The insolvency and bankruptcy board announces that allocated apartments will not be included in the liquidation

By Bricksnwall | 2024-02-18

The insolvency and bankruptcy board announces that allocated apartments will not be included in the liquidation

Formerly, the only recourse available to buyers of apartments who were assigned prior to the real estate company's bankruptcy was the right to reimbursement.

In its most recent amendment, the Insolvency and Bankruptcy Board of India stated that assets in a real estate project that have been turned over to the allottees would be exempted from the liquidation process. This is a relief to homebuyers who had been given possession of their homes but were left in a bind after the builder's company was declared insolvent.

"Where the corporate debtor has given possession to an allottee in a real estate project, such asset shall not form a part of the corporate debtor's liquidation estate," specified the notification dated February 12 in accordance with clause (e) of sub-section (4) of section 36.

In other words, properties that the allottee has already occupied ought to be kept out of the liquidation estate. This implies that even in the event of the builder's liquidation, a buyer who has already been granted possession of a house will keep it. Previous to this modification, in the event that the builder became insolvent, the buyer who had obtained ownership of the property was bundled with buyers who had not, and they had no recourse other than the right to a refund.

The IBBI has proposed these adjustments to address this problem and make sure that these apartments—for which ownership has already been offered but no conveyance deed has been executed or registered—are not included in the liquidation estate. He clarifies that these rules will only be applicable if a corporation is going through liquidation and that they will apply prospectively.

According to experts, this provision gives purchasers assurance that finished projects won't be included in liquidation. It looks after purchasers who have already gotten their units. As it is frequently observed that certain resolution applicants are not interested in all projects and want to execute some specific projects, this may also result in Resolution Professional (RP) inviting a separate resolution plan for each real estate project or set of projects of the corporate debtor.

The committee of creditors (CoC) may request distinct resolution strategies for every project, according to the IBBI.

The IBBI amendment also mandates that each real estate project under a corporate debtor have a separate bank account in order to guarantee financial transparency and responsibility, according to the IBBI.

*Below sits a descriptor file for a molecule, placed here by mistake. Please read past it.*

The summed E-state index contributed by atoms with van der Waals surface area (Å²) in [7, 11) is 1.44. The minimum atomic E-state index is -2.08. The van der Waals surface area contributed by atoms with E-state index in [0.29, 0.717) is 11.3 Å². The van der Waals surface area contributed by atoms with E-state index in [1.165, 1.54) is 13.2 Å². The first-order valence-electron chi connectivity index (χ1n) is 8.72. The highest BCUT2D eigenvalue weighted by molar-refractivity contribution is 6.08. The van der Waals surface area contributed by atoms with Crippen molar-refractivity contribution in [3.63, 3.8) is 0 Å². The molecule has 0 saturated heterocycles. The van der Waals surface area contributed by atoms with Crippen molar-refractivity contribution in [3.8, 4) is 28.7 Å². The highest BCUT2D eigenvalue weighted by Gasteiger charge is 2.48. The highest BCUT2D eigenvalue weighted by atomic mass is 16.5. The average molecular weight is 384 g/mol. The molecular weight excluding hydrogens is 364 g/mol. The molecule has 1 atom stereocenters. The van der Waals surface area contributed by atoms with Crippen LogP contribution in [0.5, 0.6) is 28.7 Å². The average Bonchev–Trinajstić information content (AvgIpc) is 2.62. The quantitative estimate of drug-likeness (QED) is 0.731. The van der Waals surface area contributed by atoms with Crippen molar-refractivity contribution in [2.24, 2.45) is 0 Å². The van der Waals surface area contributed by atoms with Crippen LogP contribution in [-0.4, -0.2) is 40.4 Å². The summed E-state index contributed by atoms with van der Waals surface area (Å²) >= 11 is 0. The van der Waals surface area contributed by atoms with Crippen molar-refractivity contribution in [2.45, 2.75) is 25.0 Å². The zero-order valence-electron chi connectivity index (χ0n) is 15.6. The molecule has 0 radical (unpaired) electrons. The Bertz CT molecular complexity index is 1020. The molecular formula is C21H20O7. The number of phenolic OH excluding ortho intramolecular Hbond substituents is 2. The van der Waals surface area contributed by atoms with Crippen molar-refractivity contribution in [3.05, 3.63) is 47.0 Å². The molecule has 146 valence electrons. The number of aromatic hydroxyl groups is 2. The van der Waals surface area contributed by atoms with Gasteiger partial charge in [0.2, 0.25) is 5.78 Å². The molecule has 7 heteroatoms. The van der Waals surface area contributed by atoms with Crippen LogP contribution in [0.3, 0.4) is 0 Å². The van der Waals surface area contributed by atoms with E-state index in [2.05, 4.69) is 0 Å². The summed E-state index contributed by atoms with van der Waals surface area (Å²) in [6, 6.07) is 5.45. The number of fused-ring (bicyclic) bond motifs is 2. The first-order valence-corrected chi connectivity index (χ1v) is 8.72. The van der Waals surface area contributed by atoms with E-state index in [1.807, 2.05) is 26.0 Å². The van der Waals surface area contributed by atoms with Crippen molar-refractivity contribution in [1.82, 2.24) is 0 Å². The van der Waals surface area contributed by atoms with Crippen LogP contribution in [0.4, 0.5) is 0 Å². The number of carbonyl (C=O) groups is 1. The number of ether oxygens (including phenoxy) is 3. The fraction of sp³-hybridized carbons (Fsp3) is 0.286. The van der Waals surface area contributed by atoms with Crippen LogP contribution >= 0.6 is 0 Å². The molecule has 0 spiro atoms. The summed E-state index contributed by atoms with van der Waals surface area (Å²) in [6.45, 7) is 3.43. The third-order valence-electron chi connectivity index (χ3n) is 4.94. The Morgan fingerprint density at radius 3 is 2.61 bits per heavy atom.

These modifications are crucial because, in the past, hundreds of homeowners found themselves embroiled in a protracted and intricate court struggle following the builder's bankruptcy.

The background information

Experts in law note that there has been a lack of consistency in the court's rulings on real estate insolvency. "This led to issues that needed to be resolved right away," stated Bharat Sethi, managing partner of Sethi Law Chambers.

This was included in the discussion paper that IBBI submitted in November 2023 as well. A topic covered in the discussion paper was the exclusion of homeowners' property from the liquidation estate.

The discussion papers included a number of cases, one of which being Tharuvai Ramachandran Ravichandran, RP JBM Homes Private Limited, NCLT Chennai Bench. The ruling from September 12, 2023, said as follows:

Therefore, we believe that in the project "GRT Grand," the 71 flats that are sold should be kept outside the scope of the "Liquidation Estate" (Excluded Assets) of both Corporate Debtors in order to protect the interest of the homebuyers and to do complete justice, taking into account the complex and unique facts and circumstances of the present case. needs to be given to each and every recipient

According to Aditya Parolia, partner at PSP Legal, "this is a much-needed amendment to protect the interest of allottees," but it should apply to all allottees regardless of whether they have been offered possession or not.

NCLAT rulings have already brought attention to this problem since, although these assets may not be worth much to secured creditors, to an allottee they represent their entire life savings. Therefore, every effort needs to be made to safeguard homebuyers' interests and ensure that unfinished projects are finished.

"Homebuyers' investments cannot be jeopardized throughout the liquidation procedure. Financial institutions may readily acquire haircuts and safeguard their interest with other corporate assets, he said.

It is not appropriate to misuse an amendment.

Developers in default should not abuse this amendment by calling on buyers of real estate to quickly take possession of their unfinished units, particularly if the units have not been completed in accordance with the standards that the buyers were promised.

In the majority of Indian real estate markets, this is a current problem. If insolvency procedures are brought against the corporate debtor, they can try to divide these assets according to their own needs, which might leave property buyers shortchanged, cautions Yudhist Narain Singh, senior partner at YNS & Associates.